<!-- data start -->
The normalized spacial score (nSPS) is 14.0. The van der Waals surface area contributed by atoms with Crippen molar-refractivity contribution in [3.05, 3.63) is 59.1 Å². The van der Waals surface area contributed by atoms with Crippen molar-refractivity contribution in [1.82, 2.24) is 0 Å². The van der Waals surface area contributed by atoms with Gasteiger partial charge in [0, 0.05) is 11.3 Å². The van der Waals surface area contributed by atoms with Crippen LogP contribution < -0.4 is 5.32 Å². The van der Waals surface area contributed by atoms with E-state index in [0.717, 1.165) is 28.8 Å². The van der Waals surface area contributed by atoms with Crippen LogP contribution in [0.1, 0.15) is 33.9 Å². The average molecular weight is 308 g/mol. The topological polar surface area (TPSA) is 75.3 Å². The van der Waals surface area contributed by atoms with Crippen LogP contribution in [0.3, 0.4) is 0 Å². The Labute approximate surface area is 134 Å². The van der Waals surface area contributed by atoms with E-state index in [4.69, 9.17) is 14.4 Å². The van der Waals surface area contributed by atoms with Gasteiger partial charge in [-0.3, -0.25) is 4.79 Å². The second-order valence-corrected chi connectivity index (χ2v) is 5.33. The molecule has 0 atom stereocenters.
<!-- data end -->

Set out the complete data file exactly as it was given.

The normalized spacial score (nSPS) is 14.0. The van der Waals surface area contributed by atoms with Crippen molar-refractivity contribution in [3.05, 3.63) is 59.1 Å². The van der Waals surface area contributed by atoms with Crippen molar-refractivity contribution in [1.82, 2.24) is 0 Å². The van der Waals surface area contributed by atoms with Gasteiger partial charge in [0, 0.05) is 11.3 Å². The van der Waals surface area contributed by atoms with Crippen LogP contribution < -0.4 is 5.32 Å². The van der Waals surface area contributed by atoms with E-state index in [0.717, 1.165) is 28.8 Å². The van der Waals surface area contributed by atoms with Crippen LogP contribution in [0.1, 0.15) is 33.9 Å². The average molecular weight is 308 g/mol. The topological polar surface area (TPSA) is 75.3 Å². The van der Waals surface area contributed by atoms with Crippen LogP contribution in [0.3, 0.4) is 0 Å². The Labute approximate surface area is 134 Å². The van der Waals surface area contributed by atoms with E-state index in [4.69, 9.17) is 14.4 Å². The van der Waals surface area contributed by atoms with Gasteiger partial charge in [-0.3, -0.25) is 4.79 Å². The second-order valence-corrected chi connectivity index (χ2v) is 5.33. The molecule has 0 atom stereocenters.